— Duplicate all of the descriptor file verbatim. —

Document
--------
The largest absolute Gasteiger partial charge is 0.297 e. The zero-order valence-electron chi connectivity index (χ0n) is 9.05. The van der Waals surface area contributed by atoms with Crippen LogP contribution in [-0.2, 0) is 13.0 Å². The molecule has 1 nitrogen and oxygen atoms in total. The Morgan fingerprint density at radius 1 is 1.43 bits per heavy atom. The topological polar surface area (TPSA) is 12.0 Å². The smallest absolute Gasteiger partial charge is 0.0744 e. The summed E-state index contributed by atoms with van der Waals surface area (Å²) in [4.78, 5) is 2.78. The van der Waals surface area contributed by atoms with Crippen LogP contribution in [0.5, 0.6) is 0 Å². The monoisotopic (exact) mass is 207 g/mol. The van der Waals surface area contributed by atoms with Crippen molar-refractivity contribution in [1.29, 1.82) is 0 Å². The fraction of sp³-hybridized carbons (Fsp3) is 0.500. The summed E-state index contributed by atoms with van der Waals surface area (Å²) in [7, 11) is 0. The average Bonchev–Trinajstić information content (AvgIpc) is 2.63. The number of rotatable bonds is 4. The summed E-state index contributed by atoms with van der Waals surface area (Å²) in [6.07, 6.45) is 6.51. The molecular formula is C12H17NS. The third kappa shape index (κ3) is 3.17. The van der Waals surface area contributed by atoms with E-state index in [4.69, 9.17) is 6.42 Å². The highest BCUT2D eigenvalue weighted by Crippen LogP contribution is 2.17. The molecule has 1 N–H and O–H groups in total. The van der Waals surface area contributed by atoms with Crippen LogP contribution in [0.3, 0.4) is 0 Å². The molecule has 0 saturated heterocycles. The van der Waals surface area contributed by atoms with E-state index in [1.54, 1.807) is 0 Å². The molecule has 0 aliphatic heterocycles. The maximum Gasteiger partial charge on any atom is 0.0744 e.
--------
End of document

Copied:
The largest absolute Gasteiger partial charge is 0.297 e. The zero-order valence-electron chi connectivity index (χ0n) is 9.05. The van der Waals surface area contributed by atoms with Crippen LogP contribution in [-0.2, 0) is 13.0 Å². The molecule has 1 nitrogen and oxygen atoms in total. The Morgan fingerprint density at radius 1 is 1.43 bits per heavy atom. The topological polar surface area (TPSA) is 12.0 Å². The smallest absolute Gasteiger partial charge is 0.0744 e. The summed E-state index contributed by atoms with van der Waals surface area (Å²) in [4.78, 5) is 2.78. The van der Waals surface area contributed by atoms with Crippen LogP contribution in [0.5, 0.6) is 0 Å². The monoisotopic (exact) mass is 207 g/mol. The van der Waals surface area contributed by atoms with Crippen molar-refractivity contribution in [1.29, 1.82) is 0 Å². The fraction of sp³-hybridized carbons (Fsp3) is 0.500. The summed E-state index contributed by atoms with van der Waals surface area (Å²) in [7, 11) is 0. The average Bonchev–Trinajstić information content (AvgIpc) is 2.63. The number of rotatable bonds is 4. The summed E-state index contributed by atoms with van der Waals surface area (Å²) in [6.07, 6.45) is 6.51. The molecular formula is C12H17NS. The third kappa shape index (κ3) is 3.17. The van der Waals surface area contributed by atoms with E-state index in [4.69, 9.17) is 6.42 Å². The highest BCUT2D eigenvalue weighted by Crippen LogP contribution is 2.17. The molecule has 1 N–H and O–H groups in total. The van der Waals surface area contributed by atoms with Crippen LogP contribution in [0.3, 0.4) is 0 Å². The molecule has 0 saturated heterocycles. The van der Waals surface area contributed by atoms with E-state index in [1.54, 1.807) is 0 Å². The molecule has 0 aliphatic heterocycles. The maximum Gasteiger partial charge on any atom is 0.0744 e.